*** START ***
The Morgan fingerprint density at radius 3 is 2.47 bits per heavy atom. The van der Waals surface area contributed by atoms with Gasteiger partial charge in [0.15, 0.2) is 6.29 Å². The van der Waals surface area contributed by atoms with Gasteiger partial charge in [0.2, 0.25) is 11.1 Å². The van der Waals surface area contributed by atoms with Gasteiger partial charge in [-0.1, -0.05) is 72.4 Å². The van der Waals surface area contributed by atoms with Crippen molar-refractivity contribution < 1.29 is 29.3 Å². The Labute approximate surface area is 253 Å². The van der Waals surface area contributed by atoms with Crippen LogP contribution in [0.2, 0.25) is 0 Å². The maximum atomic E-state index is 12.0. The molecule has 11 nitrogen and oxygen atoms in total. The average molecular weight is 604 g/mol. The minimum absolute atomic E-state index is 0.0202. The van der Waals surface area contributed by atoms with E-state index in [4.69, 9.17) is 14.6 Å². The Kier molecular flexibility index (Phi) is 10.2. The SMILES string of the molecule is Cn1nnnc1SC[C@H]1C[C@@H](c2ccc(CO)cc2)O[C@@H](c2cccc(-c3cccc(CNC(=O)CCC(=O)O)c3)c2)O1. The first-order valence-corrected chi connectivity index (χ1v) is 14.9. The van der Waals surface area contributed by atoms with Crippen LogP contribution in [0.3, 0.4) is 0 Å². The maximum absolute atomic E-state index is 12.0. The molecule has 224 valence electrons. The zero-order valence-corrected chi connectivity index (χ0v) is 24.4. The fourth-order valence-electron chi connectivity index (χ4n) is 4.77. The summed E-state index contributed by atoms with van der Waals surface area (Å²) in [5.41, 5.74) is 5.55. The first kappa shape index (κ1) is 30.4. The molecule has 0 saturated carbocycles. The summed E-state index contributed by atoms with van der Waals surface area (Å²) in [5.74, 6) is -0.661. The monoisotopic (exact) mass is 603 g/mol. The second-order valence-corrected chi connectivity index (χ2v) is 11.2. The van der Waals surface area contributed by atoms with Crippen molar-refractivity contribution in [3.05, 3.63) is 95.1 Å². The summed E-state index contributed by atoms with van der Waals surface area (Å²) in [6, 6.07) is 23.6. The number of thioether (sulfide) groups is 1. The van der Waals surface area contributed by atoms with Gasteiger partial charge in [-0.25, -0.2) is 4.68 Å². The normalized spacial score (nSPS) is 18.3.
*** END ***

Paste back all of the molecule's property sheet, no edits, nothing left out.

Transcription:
The Morgan fingerprint density at radius 3 is 2.47 bits per heavy atom. The van der Waals surface area contributed by atoms with Gasteiger partial charge in [0.15, 0.2) is 6.29 Å². The van der Waals surface area contributed by atoms with Gasteiger partial charge in [0.2, 0.25) is 11.1 Å². The van der Waals surface area contributed by atoms with Gasteiger partial charge in [-0.1, -0.05) is 72.4 Å². The van der Waals surface area contributed by atoms with Crippen molar-refractivity contribution < 1.29 is 29.3 Å². The Labute approximate surface area is 253 Å². The van der Waals surface area contributed by atoms with Crippen LogP contribution in [0.2, 0.25) is 0 Å². The maximum atomic E-state index is 12.0. The molecule has 11 nitrogen and oxygen atoms in total. The average molecular weight is 604 g/mol. The minimum absolute atomic E-state index is 0.0202. The van der Waals surface area contributed by atoms with E-state index in [4.69, 9.17) is 14.6 Å². The Kier molecular flexibility index (Phi) is 10.2. The SMILES string of the molecule is Cn1nnnc1SC[C@H]1C[C@@H](c2ccc(CO)cc2)O[C@@H](c2cccc(-c3cccc(CNC(=O)CCC(=O)O)c3)c2)O1. The first-order valence-corrected chi connectivity index (χ1v) is 14.9. The van der Waals surface area contributed by atoms with Crippen LogP contribution in [0.3, 0.4) is 0 Å². The maximum absolute atomic E-state index is 12.0. The molecule has 224 valence electrons. The zero-order valence-corrected chi connectivity index (χ0v) is 24.4. The fourth-order valence-electron chi connectivity index (χ4n) is 4.77. The summed E-state index contributed by atoms with van der Waals surface area (Å²) in [5.41, 5.74) is 5.55. The first kappa shape index (κ1) is 30.4. The molecule has 0 saturated carbocycles. The summed E-state index contributed by atoms with van der Waals surface area (Å²) in [5.74, 6) is -0.661. The monoisotopic (exact) mass is 603 g/mol. The second-order valence-corrected chi connectivity index (χ2v) is 11.2. The van der Waals surface area contributed by atoms with Crippen molar-refractivity contribution in [3.05, 3.63) is 95.1 Å². The summed E-state index contributed by atoms with van der Waals surface area (Å²) in [6, 6.07) is 23.6. The number of thioether (sulfide) groups is 1. The van der Waals surface area contributed by atoms with Gasteiger partial charge in [-0.25, -0.2) is 4.68 Å². The normalized spacial score (nSPS) is 18.3.